"It comes down to the same rules we tell everybody," Kenny says. "The number one rule is, be careful what you post. If it's spelled wrong, or it's inappropriate, or you're going to regret it later, don't post it. The second rule is, know your audience. Facebook has pretty good privacy features, if you get in there and set them up correctly. And third, only friend your friends. You don't have to friend everyone who sends you an invite — especially if you don't know who that person is. This is a big one, especially with young athletes, because the number of friends someone has is really like a status symbol. Think about it from a teenager's point of view: They want everyone to know what they're doing."
Kenny is willing to bet that Russellville High's Calloway and Philadelphia High's Johnson did not have their Facebook privacy profiles set to "friends only," meaning that literally anyone in the world could visit those players' Facebook pages and join in the trash talk.
One way for coaches and athletic administrators to better grasp how student-athletes are using Facebook is to actually "friend" players, using a school-only account. (That way, players won't have access to details about coaches' personal lives.) Practice updates, team reminders and other messages could be posted to that account's Facebook wall and sent immediately to players.
Football coach Marc Wilson and his staff at Imhotep Institute Charter High School in Philadelphia "friended" several players last fall in an effort to monitor a "Facebook curfew," which banned the team from posting anything on the site after 11 p.m. the night before a game. "We've seen it happen before where individuals start an exchange on Facebook, and it leads to something that becomes more physical and realistic," Wilson told The Philadelphia Inquirer, adding that he could still monitor the activity of players who weren't his "friends." "They have friended someone, who's a friend of someone we are friends with. So word eventually gets back."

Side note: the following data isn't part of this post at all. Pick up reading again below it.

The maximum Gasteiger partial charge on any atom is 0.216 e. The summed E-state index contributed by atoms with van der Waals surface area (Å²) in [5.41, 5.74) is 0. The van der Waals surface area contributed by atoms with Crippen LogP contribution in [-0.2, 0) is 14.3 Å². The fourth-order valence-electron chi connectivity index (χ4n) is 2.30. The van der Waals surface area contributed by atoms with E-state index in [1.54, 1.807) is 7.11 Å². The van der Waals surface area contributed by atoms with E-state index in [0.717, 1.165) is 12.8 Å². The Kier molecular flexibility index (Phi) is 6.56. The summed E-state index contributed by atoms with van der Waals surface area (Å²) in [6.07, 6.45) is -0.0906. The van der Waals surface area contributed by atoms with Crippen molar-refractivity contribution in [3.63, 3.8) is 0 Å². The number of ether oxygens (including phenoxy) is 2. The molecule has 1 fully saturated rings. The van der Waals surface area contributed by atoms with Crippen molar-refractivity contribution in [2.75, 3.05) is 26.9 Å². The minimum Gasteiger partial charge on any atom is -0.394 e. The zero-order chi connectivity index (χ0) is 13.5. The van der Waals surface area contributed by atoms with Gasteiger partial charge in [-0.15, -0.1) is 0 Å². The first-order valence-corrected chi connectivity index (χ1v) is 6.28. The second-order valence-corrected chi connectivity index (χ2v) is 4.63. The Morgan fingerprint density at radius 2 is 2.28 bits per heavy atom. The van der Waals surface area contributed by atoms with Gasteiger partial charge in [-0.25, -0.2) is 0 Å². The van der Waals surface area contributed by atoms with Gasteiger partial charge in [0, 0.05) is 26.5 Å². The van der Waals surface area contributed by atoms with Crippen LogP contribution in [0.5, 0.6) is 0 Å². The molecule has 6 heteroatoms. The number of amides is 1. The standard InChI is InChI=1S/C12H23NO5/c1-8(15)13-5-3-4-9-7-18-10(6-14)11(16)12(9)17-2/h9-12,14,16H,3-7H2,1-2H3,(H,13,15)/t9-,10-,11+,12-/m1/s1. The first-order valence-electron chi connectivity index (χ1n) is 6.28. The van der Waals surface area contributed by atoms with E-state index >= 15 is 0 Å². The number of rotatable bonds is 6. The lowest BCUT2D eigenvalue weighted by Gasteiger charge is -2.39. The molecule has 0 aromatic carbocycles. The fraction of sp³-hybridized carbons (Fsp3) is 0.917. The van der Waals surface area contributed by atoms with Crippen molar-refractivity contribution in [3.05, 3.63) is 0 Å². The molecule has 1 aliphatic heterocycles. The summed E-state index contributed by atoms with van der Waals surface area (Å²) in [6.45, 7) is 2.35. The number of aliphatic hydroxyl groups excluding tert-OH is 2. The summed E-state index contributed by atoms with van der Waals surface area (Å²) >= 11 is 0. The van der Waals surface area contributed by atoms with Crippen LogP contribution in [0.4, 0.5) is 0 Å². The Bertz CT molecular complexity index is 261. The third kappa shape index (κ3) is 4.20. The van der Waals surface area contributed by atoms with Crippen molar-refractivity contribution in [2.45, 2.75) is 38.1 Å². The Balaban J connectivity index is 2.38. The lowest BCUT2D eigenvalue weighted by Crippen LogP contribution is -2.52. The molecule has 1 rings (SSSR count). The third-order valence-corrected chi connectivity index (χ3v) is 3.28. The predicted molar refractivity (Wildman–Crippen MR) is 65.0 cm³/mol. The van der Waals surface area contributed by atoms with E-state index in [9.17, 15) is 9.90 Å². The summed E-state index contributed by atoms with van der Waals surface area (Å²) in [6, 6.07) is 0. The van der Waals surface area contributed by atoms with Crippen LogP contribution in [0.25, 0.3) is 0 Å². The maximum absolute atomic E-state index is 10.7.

Wilson told Inquirer reporter Pat Gillespie that he had disciplined at least eight players for misusing Facebook — including senior Maurice Howard, who admitted that "when I was doing it, I wasn't really thinking too much about the repercussions."
Sports teams should use their school's Facebook and social-networking policies as a guide for creating team policies, Kenny suggests. Like other codes of conduct, those policies should be read by players and parents, then signed and returned to coaches. And while the punishment for violating such policies must fit the crime, it also should be enforced as rigorously as every other team policy.
Ideally, teaching social-networking protocol is a schoolwide mission. "Every teacher needs to be drilling these Internet safety concepts into students, whether it's on the football field or in a math class," Kenny says.
In fact, with mobile devices already defining the next generation of social media, Facebook and whatever comes after it are only going to become more ubiquitous in the lives of student-athletes, readily at their fingertips all the time. He wouldn't even be surprised if high school players begin hosting their own virtual press conferences, shooting an iPhone video from the field, posting it on YouTube and waiting for it to go viral.
"This is the way things are," Kenny says. "And you're not going to stop it."